Joe Pisapia is the author of the #1 best selling Fantasy Baseball Black Book 2015 Edition on the Kindle Store andiTunes for Apple Devices . He is also host of the Fantasy Black Book on Sirius/XM Fantasy and the Dear Mr. Fantasy Podcast .
I recently had the opportunity to meet Joe Pisapia, an author of a best seller fantasy baseball book,The Fantasy Black Book. A few weeks ago, Joe invited me to be a guest on the fantasy baseball show he hosts, The Fantasy Black Book show, on SiriusXM Fantasy Radio on Friday and Saturday evenings from 10:00 pm - 12:00 am. is a co-host on the top rated Dear Mr. Fantasy Podcast with Chris McBrien.
Whether you are new to fantasy baseball or a veteran of many years like me, one must never stop seeking out and honing their fantasy baseball knowledge. The Fantasy Black Book offers fantasy players another way to value players, via the Relative Position Value (RPV). RPV breaks down the position scarcity equation, telling you how to value players at each position, and across positions, and can be applied to all types of leagues, whether you play in roto or points leagues. The Fantasy Black Book can be used to get a leg up on your competition and ensure you are prepared on draft day.
Below you will find an excerpt from the 2015 edition of the Fantasy Black Book for your reading pleasure.
IS CLAYTON KERSHAW MORE VALUABLE THAN MIKE TROUT?
The answer to this question is more complex than may meet the eye. There are still the staunch traditional roto players that will scoff at the idea of a pitcher in the number slot. However, I don't think that the concept of Clayton Kershaw being the most valuable asset in the fantasy game today is an unthinkable notion. In a new era of baseball, where pitching is dominating the landscape, Kershaw is on a level beyond what you can imagine. His 2014 stats were off the chart (21-3, 1.77 ERA, 6 CG, 239 K/31 BB, 1.81 FIP, 0.86 WHIP, 10.8 K/9, 14 BB/9, 7.7 K/BB ratio) and he missed a handful of April starts due to a back issue. If you take out his one dreadful early season start against Arizona, his numbers are freakishly good. He was deserving of the Cy Young and MVP awards that he took home this off season.
Trout had another terrific season despite an uptick in strikeouts. This was likely a reflection of him trying to hit home runs instead of following his usual approach. Still, it was another elite fantasy season for the Angels' outfielder. The trick with evaluating Trout vs. Kershaw is twofold: First we need to evaluate the next best guy at each position on the board. (Relative Position Value, or RPV, is the Fantasy Black Book player evaluation tool that we will use to help answer that question). Second, we must evaluate the player in varying formats. There should never be a silver bullet answer of "this guy over this guy" without asking more questions. Nothing drives me crazier than when people tweet a fantasy expert and ask them to evaluate a player without providing the format in which they play. How can anyone give a player evaluation without knowing the circumstances surrounding the situation? It drives me absolutely crazy.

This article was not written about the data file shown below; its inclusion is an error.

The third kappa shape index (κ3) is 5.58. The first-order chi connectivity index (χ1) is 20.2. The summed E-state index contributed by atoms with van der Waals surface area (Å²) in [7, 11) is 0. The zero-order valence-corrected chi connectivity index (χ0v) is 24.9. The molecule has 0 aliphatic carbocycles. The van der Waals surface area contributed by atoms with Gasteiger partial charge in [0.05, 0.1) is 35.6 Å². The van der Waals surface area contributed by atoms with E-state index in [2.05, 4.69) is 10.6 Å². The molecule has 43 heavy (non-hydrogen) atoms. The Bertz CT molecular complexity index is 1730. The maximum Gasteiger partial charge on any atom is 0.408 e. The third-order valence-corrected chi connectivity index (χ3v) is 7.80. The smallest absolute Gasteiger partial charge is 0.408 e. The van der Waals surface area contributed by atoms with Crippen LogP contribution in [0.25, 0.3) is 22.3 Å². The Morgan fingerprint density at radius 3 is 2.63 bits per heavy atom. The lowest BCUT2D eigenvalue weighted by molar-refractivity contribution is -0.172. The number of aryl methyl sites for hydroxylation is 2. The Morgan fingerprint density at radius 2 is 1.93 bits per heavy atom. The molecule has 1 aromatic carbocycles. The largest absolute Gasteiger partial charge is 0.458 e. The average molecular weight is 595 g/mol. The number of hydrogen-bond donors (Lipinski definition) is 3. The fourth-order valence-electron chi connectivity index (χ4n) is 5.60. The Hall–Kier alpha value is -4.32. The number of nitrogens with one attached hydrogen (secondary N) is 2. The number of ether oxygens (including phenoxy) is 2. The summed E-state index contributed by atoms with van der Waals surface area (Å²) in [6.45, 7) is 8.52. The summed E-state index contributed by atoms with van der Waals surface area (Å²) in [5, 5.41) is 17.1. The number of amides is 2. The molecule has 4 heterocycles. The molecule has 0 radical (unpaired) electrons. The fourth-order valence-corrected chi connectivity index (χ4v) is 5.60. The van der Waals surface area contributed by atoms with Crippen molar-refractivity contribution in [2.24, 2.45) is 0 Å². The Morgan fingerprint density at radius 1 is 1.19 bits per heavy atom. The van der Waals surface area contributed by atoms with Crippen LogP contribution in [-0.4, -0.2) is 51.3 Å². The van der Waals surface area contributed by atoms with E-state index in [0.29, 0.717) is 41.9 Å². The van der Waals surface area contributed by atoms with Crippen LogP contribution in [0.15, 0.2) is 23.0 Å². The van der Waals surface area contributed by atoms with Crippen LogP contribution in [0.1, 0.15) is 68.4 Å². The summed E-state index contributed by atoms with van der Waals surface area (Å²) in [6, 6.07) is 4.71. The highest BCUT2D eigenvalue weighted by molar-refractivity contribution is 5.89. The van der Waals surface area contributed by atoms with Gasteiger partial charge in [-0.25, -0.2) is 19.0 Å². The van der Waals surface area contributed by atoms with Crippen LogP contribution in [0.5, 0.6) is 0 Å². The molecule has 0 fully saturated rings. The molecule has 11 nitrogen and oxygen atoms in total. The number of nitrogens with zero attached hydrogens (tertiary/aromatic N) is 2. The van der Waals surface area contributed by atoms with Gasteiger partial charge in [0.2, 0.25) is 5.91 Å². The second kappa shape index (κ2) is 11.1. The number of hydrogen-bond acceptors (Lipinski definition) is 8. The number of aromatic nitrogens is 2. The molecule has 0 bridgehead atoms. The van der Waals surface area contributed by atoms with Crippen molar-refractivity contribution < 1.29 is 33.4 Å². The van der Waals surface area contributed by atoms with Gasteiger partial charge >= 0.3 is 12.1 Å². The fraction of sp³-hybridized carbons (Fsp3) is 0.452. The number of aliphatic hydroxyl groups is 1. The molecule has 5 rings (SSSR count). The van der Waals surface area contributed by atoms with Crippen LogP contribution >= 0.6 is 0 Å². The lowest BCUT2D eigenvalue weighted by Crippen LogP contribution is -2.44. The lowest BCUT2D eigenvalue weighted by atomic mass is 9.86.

The best pitcher after Kershaw is debatable. Chris Sale, Felix Hernandez, Max Scherzer, Madison Bumgarner, and Adam Wainwright are all in the conversation. However, each has their drawbacks. Felix and Sale are certainly great, but Felix has had a hard time getting run support and Sale has been a victim of some bad White Sox teams. Scherzer has been great the last few years, but that came after years of teasing and disappointing. Plus, he's three years older than Kershaw. Bumgarner is coming off of a historical post season and is one of the brightest young stars in baseball, but his home ERA (4.03) still shows he has some inconsistencies in his game. His 269 combined regular and post season innings are also worrisome. Wainwright has been in this conversation before, but he's aging and has had major arm surgery. No one has quite dominated to the level of Kershaw, where nearly every start is dominant. From an RPV perspective, Kershaw is a +30% advantage from the next highest pitcher for this season (Chris Sale at +17%). That's comparing the top 16 #1 arms as a group.
Trout is the rare combination of power and speed, but he is not alone in that club. Andrew McCutchen has closed the gap on Trout considerably. Take a look at their stats side by side:
Mike Trout: 173 H, 39 2B, 36 HR, 111 RBI, 184 K/83 BB, 16 SB, .287 BA
Andrew McCutchen: 172 H, 38 2B, 25 HR, 83 RBI, 115 K/84 BB, 18 SB, .314 BA
Keep in mind that Trout had 50 more ABs than Cutch. In points leagues, McCutchen's better K/BB ratio make up for Trout's higher HR total and strikeout rate. In roto leagues, McCutchen's uniquely high batting average (a lost art form these days) is the equalizer to the HR gap. You can also argue that in this power starved universe Giancarlo Stanton's power potential is without equal. Speed can be found throughout the draft, but power is a dwindling commodity.
In points leagues, I don't believe that the competition is very close between Trout and Kershaw. Unless the scoring system is heavily weighted towards hitting, Clayton Kershaw is the choice. In this format, where you can grow such an RPV advantage (see RPV Chapter for more information) through starting pitching, he‘s the clear winner in my mind. Age, ability, ballpark, offense, defense, bullpen, division opponents - he has everything going his way. Oh, and he can also swing the bat a little which helps his win total. In roto formats, where five active outfielders are mandatory, I still take Trout without hesitation. In this league format, Trout's Roto RPV is +73% (opposed to +27% in points leagues, this drastic change is due to the active talent pool utilized in these different formats.). He's still young with an abundance of talent. I would like to see the Angels surround him with some better lineup protection as an aging Pujols is only a short term fix.